3. “Trackless” trams are a pipe dream that ignore the physics of putting a very heavy vehicle on a road designed for much lighter vehicles. The pavement would need significant rework which would be far from cheap or quick, in fact the level of disruption would probably be similar to laying tram tracks.

      1. Is that actually true though? Take a look at the endless convoy of trucks using the likes of SH27. I doubt that road is anything special, it hasn’t changed much in as long as I can remember. It seems to survive.

        1. Mate, I suggest you take a drive down there – the road pavement is failing all the way to Matamata. It is easily the worse-maintained State Highway in the NI. Or were you being sarcky?

        1. The manufacturers have made some claims that they don’t do pavement damage but this is based on brand new rigid concrete pavements, as mentioned by Kevin S above. This sort of pavement is far more expensive to construct and maintain than what is currently typical in NZ.

      1. Some early systems did cause a problem i’m not talking about those .
        Entirely different technology involved in the present trackless trams.

        1. A trackless tram throws away it’s ace card, the track! A steel wheel running on a steel rail is what makes rail so energy efficient. Trackless tram is just a high tech bendy-bus.

  9. If you want to communicate clearly to the as many people as possible call it the ‘Northern Line’. Calling it Tuaraki Line does not aid clarity, does not utilise the world’s important communication language and is merely a sop to a small section of New Zealand’s population.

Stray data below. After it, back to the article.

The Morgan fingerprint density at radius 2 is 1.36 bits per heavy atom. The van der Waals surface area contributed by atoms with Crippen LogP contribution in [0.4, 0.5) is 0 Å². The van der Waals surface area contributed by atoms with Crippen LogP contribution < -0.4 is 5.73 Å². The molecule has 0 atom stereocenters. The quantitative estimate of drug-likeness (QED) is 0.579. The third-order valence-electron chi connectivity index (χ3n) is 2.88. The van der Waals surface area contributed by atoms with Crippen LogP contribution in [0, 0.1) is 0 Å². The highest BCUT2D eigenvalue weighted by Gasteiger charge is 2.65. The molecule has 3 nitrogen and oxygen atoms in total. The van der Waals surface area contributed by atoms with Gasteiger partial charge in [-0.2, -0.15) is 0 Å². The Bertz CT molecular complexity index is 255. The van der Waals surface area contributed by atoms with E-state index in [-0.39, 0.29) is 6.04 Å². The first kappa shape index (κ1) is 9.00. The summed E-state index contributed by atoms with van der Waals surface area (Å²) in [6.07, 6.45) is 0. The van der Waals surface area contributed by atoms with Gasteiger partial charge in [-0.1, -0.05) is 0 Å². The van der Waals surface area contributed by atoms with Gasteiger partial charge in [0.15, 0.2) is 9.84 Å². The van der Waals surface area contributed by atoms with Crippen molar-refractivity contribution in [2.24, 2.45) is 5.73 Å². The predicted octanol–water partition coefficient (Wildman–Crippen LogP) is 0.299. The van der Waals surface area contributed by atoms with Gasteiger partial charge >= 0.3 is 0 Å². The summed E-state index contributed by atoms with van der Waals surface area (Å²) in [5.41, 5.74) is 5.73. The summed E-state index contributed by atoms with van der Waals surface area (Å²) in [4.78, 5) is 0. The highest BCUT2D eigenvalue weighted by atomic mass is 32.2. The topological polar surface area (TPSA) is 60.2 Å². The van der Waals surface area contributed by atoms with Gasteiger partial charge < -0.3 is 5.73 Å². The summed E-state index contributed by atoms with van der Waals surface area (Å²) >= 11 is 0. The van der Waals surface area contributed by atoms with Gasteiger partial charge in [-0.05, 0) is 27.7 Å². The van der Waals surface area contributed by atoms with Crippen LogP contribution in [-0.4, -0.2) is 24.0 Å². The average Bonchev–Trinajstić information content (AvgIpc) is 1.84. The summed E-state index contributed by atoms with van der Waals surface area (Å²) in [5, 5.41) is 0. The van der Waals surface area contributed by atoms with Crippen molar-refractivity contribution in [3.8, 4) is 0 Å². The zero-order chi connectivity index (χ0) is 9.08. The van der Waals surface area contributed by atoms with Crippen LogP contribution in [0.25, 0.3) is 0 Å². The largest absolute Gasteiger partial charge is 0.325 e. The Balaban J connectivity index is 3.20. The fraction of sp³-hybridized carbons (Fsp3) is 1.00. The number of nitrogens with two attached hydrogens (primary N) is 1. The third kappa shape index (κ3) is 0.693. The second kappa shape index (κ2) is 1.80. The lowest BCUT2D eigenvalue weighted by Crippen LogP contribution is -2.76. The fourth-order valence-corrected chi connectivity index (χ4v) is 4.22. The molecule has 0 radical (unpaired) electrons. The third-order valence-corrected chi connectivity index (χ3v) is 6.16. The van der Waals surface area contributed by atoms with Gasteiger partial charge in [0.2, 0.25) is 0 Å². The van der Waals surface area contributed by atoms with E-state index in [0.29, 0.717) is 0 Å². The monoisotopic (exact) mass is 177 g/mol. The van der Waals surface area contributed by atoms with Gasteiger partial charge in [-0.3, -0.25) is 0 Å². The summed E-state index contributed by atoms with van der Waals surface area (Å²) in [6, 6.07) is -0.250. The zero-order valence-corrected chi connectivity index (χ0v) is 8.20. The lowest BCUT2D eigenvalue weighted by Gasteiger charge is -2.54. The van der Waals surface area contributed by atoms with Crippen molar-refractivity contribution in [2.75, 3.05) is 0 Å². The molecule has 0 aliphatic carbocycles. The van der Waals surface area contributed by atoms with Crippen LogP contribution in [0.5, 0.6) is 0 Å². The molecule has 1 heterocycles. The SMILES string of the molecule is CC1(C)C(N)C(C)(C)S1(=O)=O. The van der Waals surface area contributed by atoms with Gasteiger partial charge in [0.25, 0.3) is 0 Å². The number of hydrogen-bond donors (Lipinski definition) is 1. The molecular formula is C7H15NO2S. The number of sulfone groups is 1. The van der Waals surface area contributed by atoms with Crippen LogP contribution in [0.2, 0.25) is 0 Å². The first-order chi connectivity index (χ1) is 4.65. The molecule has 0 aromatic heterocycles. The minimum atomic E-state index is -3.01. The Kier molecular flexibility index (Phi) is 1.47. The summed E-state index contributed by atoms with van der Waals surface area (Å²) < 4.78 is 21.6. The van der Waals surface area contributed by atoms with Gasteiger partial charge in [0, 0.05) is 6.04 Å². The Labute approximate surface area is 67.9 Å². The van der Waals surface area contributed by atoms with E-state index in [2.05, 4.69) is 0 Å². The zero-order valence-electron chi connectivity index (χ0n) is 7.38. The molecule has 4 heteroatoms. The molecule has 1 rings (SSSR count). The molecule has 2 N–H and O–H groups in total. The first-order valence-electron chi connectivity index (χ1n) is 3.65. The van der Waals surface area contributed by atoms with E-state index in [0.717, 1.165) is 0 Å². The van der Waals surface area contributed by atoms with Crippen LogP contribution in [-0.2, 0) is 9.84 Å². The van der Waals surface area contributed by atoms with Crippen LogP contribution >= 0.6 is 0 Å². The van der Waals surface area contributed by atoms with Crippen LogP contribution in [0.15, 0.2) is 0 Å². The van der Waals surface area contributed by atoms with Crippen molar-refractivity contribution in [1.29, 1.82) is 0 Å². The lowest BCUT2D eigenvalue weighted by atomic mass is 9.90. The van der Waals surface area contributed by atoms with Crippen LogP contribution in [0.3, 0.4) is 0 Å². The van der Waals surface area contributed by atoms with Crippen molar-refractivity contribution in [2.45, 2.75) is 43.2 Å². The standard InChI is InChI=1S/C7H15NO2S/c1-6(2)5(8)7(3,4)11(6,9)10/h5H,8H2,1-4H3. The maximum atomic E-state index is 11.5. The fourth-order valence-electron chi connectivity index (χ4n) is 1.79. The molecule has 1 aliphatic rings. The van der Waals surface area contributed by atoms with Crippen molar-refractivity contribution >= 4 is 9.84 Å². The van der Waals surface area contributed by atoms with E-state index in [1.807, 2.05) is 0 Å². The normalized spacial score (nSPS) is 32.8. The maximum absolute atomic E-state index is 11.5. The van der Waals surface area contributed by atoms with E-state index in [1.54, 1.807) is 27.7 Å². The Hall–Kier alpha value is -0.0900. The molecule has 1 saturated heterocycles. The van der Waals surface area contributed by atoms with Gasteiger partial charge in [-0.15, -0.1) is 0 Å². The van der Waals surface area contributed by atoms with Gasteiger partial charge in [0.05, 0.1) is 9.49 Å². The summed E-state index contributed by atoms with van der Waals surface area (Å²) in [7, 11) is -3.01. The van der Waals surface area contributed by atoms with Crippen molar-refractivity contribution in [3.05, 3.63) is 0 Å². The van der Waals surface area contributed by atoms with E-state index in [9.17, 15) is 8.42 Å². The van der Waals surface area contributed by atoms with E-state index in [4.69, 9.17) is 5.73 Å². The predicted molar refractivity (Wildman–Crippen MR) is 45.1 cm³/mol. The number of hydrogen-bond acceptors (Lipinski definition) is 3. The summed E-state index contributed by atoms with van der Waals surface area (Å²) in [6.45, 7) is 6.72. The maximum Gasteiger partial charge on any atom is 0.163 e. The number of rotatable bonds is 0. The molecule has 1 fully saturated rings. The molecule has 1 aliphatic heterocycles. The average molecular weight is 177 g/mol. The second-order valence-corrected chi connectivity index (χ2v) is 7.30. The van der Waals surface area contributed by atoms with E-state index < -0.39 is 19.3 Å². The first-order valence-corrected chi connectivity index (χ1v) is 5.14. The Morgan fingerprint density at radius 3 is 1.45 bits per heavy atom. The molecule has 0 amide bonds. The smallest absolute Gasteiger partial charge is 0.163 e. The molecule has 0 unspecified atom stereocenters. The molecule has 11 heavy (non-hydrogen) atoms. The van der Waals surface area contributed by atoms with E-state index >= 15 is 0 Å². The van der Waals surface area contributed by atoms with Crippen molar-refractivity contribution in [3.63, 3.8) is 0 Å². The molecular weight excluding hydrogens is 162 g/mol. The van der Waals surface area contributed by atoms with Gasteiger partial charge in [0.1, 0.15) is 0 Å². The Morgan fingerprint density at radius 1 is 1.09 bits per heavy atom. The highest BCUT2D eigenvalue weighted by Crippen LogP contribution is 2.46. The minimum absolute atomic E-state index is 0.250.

1. In Paris the Metro lines are simply 1, 2, 3 etc. with the name of the station at the end of the line depending on what direction you are travelling.
      This means nothing to any visitor who is not familiar with a map of the city yet that doesn’t stop the underground network being the world’s second busiest.
      Tuaraki is a perfectly acceptable name and I can’t see how it would stop people getting where they want to go.

      1. The practice of naming public transport lines after geographic destinations is a purely British commonwealth thing.

        Across most of the world; public transport lines are given unique colours and mere numerals or single Capital roman characters. Except for maybe the US of A, where for the most part they just give train lines the names of their associated colours. And the British commonwealth already always did this with buses and the older style trams. It’s just more practical.

        When I lived in London; for the initial period of 6-12 months when it took me to become more familiar with much of the wider city; I would subconsciously associate underground and train lines & where they would take me with the colour on maps & signage, the colours of the overground EMU’s (Eg South-western, Southern, first capital) etc. and the interiors of the rolling stock (and of course use numbers for bus services like I always had). I’d look at TfL’s journey planner and think something like “Okay take the red line to this stop, then get off and get a brown train to here then take this number bus” or something.

        And it’s the same with Sydney, who about 5 years ago switched to changing their train services from named lines to just “T1”, “T2”, “T3”, etc with their own unique colour for train lines.

        It’s just more practical.

    2. Please remember that Māori is an official language of NZ. Rapid transit lines are one of many ideal opportunities for re-balancing the use of our official languages. Plenty of people are quite fluent now with Māori words and phrases, and others wish to be.